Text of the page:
The FDA made the results of such testing publicly available. The FDA also designed surveys of the market and currently is conducting a two-phase marketplace sampling and testing study.
The first phase involved a small sampling and analysis study (~200 samples) conducted by the agency. While the data collected so far are from a limited sample size and are insufficient to draw definitive conclusions regarding the prevalence of results in marketed products, general observations indicate fewer than half of the tested products which presented label claims contained CBD at concentrations within 20% of their claimed amount and some products contained the psychoactive, intoxicating cannabinoid THC. The FDA has recently published findings from this work.
We are currently working with a third party on conducting the second phase of the sampling plan that will involve a much larger sample set (1000-3000) that includes collection of CBD-containing products of various types. Additional Work is Needed to Build Data on CBD Use and Safety We are encouraged by the many groups that are interested in helping to develop better data on the use and safety of CBD products, but also note that existing efforts generally are not adequate to fill the outstanding knowledge gaps.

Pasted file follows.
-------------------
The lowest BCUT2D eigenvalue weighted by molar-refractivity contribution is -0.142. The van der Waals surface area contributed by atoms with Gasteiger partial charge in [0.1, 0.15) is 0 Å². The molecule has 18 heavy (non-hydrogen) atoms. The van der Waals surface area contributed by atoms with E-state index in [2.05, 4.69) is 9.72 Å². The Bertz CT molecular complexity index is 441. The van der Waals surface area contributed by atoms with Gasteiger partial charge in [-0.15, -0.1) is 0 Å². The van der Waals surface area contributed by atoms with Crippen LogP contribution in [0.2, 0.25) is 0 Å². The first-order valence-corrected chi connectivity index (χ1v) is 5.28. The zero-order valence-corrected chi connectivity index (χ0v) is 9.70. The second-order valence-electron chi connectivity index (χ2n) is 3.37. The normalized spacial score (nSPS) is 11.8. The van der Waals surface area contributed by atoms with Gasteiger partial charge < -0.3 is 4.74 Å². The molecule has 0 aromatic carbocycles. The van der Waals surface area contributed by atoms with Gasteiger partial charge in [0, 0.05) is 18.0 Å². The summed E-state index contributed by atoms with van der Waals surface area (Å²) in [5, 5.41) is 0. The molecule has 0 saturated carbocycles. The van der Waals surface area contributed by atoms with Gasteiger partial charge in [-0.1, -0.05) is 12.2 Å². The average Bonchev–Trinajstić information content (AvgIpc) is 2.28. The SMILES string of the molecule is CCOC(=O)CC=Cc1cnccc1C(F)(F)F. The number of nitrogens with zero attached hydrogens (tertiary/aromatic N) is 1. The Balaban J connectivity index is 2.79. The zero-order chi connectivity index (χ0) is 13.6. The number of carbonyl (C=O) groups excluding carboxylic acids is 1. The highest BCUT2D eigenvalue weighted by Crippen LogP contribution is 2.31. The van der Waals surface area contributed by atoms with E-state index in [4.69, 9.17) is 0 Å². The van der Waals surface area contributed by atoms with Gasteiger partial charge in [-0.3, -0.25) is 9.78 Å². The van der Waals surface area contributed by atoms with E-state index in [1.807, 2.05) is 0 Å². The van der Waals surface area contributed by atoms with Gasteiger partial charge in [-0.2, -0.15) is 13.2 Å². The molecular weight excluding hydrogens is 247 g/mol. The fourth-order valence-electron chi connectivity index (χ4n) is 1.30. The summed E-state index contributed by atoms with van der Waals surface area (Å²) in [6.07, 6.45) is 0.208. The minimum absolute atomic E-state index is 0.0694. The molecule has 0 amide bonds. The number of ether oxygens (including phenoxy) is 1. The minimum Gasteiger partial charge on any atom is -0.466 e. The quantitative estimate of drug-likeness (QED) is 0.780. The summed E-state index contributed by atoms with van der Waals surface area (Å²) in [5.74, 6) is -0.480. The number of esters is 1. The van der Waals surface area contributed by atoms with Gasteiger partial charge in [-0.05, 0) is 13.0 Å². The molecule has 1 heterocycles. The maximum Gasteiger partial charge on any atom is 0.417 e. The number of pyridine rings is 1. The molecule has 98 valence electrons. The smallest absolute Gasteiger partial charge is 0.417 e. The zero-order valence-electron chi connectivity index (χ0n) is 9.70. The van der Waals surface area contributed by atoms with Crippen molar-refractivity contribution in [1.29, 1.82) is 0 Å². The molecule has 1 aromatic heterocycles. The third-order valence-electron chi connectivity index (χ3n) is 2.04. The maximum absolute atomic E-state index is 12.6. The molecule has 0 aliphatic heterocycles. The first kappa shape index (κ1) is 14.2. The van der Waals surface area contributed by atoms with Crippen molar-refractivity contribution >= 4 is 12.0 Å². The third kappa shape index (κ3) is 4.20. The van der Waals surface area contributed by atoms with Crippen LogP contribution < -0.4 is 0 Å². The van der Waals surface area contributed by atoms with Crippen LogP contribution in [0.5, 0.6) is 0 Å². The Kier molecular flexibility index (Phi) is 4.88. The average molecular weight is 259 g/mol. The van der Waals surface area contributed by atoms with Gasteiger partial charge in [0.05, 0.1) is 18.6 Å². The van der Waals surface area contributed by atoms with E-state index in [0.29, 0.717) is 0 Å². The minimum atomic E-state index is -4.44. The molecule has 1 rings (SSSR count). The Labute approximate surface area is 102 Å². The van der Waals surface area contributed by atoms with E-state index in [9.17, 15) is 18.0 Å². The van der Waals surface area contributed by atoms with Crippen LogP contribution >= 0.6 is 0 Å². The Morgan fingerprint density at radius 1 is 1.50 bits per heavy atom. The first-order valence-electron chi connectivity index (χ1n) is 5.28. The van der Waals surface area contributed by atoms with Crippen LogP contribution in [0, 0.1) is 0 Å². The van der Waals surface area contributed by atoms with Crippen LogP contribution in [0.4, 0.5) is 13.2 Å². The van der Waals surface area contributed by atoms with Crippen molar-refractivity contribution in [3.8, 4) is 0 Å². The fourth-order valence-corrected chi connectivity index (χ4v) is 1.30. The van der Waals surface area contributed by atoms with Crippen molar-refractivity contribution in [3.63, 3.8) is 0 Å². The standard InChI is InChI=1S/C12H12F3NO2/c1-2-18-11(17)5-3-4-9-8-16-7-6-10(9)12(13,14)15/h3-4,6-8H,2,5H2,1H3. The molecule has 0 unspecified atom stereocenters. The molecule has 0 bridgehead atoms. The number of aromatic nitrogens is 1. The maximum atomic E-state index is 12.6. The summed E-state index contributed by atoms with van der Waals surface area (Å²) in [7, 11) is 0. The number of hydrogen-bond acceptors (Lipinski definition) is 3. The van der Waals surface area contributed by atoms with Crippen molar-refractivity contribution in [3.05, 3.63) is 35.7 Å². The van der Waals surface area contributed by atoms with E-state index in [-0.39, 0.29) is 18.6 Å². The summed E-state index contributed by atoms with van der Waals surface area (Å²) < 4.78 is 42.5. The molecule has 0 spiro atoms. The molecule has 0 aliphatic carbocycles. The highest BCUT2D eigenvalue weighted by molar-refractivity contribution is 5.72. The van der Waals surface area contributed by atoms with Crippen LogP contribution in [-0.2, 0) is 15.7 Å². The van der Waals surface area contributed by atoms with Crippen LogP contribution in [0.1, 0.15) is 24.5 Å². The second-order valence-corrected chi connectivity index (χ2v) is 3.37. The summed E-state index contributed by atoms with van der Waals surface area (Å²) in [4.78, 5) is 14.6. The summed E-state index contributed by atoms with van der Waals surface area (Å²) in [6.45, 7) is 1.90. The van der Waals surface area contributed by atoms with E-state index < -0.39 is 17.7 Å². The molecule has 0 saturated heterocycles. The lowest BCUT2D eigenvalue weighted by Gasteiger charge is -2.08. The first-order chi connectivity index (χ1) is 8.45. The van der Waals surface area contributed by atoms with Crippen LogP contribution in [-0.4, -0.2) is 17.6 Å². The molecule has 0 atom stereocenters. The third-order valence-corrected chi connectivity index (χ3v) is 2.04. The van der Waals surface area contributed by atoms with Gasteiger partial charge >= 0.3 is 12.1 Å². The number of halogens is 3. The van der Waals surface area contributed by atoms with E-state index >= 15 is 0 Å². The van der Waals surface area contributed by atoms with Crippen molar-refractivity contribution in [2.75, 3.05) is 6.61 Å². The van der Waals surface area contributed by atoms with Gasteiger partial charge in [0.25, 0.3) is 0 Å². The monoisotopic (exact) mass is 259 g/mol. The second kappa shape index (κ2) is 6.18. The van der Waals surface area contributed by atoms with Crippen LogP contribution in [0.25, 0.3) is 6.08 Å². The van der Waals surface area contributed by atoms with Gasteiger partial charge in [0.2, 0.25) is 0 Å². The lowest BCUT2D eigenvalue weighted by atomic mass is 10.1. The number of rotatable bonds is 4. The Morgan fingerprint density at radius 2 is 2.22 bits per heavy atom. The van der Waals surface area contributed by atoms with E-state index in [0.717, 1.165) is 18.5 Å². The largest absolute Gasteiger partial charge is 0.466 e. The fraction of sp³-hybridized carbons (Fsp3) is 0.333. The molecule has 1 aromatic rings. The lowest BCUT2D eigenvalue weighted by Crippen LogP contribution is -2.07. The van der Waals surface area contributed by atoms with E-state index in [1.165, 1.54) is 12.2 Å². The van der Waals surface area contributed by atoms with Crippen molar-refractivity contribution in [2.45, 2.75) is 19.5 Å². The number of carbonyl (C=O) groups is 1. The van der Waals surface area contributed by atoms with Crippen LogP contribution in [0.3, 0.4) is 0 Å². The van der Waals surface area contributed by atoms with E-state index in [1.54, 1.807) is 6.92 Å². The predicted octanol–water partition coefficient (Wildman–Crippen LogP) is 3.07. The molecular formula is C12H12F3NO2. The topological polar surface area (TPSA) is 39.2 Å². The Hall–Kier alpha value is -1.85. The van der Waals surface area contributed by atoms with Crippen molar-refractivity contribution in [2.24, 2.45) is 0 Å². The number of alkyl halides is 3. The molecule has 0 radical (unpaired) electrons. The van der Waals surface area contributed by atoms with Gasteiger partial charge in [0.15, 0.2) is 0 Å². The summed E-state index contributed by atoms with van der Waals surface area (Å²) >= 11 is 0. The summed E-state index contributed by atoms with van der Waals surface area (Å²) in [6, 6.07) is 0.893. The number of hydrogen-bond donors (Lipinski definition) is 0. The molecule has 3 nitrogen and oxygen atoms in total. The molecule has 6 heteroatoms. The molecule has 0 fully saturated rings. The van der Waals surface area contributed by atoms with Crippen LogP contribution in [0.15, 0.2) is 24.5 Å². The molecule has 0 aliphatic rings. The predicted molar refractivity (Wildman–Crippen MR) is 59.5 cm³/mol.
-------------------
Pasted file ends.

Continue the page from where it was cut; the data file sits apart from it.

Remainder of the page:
A Practical Framework for Robust, Collaborative CBD Data Projects to Inform Public Health Decisions Here, we describe a framework for the FDA’s work in the development of research projects that lay the methodological groundwork for high quality RWD science on the safety and use of CBD products. These research projects would be aimed at building upon currently existing independent state and national quality and safety monitoring efforts, observational study data models, and novel data sources to develop more robust capabilities and methods for CBD data collection and analysis.
Amy Abernethy, M.D., Ph.D.